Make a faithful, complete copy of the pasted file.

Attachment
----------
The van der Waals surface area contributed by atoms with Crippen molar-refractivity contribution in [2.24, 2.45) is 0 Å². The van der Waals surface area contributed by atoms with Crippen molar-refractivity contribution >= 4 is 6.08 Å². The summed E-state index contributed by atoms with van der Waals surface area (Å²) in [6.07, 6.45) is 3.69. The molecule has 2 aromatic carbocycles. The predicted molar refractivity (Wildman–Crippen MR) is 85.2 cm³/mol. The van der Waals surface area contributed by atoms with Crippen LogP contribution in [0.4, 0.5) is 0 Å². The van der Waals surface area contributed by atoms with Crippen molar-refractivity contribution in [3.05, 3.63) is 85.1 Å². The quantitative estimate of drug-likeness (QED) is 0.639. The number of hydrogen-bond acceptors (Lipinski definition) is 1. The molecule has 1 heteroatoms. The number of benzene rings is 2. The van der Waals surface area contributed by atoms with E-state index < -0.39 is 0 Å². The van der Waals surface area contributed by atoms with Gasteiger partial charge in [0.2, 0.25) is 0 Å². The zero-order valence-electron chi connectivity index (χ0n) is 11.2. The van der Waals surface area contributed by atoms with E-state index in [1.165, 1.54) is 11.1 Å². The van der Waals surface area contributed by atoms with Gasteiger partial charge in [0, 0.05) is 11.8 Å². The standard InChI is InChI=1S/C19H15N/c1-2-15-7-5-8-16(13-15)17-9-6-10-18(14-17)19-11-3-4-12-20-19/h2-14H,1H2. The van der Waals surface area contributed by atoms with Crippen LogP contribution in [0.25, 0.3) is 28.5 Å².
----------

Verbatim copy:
The van der Waals surface area contributed by atoms with Crippen molar-refractivity contribution in [2.24, 2.45) is 0 Å². The van der Waals surface area contributed by atoms with Crippen molar-refractivity contribution >= 4 is 6.08 Å². The summed E-state index contributed by atoms with van der Waals surface area (Å²) in [6.07, 6.45) is 3.69. The molecule has 2 aromatic carbocycles. The predicted molar refractivity (Wildman–Crippen MR) is 85.2 cm³/mol. The van der Waals surface area contributed by atoms with Crippen LogP contribution in [0.4, 0.5) is 0 Å². The van der Waals surface area contributed by atoms with Crippen molar-refractivity contribution in [3.05, 3.63) is 85.1 Å². The quantitative estimate of drug-likeness (QED) is 0.639. The number of hydrogen-bond acceptors (Lipinski definition) is 1. The molecule has 1 heteroatoms. The number of benzene rings is 2. The van der Waals surface area contributed by atoms with E-state index < -0.39 is 0 Å². The van der Waals surface area contributed by atoms with Gasteiger partial charge in [0.2, 0.25) is 0 Å². The zero-order valence-electron chi connectivity index (χ0n) is 11.2. The van der Waals surface area contributed by atoms with E-state index in [1.165, 1.54) is 11.1 Å². The van der Waals surface area contributed by atoms with Gasteiger partial charge in [0, 0.05) is 11.8 Å². The standard InChI is InChI=1S/C19H15N/c1-2-15-7-5-8-16(13-15)17-9-6-10-18(14-17)19-11-3-4-12-20-19/h2-14H,1H2. The van der Waals surface area contributed by atoms with Crippen LogP contribution in [0.25, 0.3) is 28.5 Å².